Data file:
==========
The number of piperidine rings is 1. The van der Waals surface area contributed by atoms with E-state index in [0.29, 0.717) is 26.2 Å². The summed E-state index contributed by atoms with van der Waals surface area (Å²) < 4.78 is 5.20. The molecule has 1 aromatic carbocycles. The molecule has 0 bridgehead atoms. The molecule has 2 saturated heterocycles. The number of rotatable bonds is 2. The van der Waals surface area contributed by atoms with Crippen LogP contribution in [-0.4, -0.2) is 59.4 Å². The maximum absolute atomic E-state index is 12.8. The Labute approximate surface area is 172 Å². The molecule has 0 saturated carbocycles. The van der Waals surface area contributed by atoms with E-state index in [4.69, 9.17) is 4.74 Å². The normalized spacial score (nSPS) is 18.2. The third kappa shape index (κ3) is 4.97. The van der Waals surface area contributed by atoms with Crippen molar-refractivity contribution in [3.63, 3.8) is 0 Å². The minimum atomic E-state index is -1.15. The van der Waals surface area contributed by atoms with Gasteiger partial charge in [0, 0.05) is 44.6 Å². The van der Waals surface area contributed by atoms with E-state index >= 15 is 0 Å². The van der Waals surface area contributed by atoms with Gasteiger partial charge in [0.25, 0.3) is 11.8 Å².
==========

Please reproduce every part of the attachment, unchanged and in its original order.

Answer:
The number of piperidine rings is 1. The van der Waals surface area contributed by atoms with E-state index in [0.29, 0.717) is 26.2 Å². The summed E-state index contributed by atoms with van der Waals surface area (Å²) < 4.78 is 5.20. The molecule has 1 aromatic carbocycles. The molecule has 0 bridgehead atoms. The molecule has 2 saturated heterocycles. The number of rotatable bonds is 2. The van der Waals surface area contributed by atoms with Crippen LogP contribution in [-0.4, -0.2) is 59.4 Å². The maximum absolute atomic E-state index is 12.8. The Labute approximate surface area is 172 Å². The molecule has 0 saturated carbocycles. The van der Waals surface area contributed by atoms with E-state index in [4.69, 9.17) is 4.74 Å². The normalized spacial score (nSPS) is 18.2. The third kappa shape index (κ3) is 4.97. The van der Waals surface area contributed by atoms with Crippen molar-refractivity contribution in [3.63, 3.8) is 0 Å². The minimum atomic E-state index is -1.15. The van der Waals surface area contributed by atoms with Gasteiger partial charge in [0, 0.05) is 44.6 Å². The van der Waals surface area contributed by atoms with E-state index >= 15 is 0 Å². The van der Waals surface area contributed by atoms with Gasteiger partial charge in [0.25, 0.3) is 11.8 Å².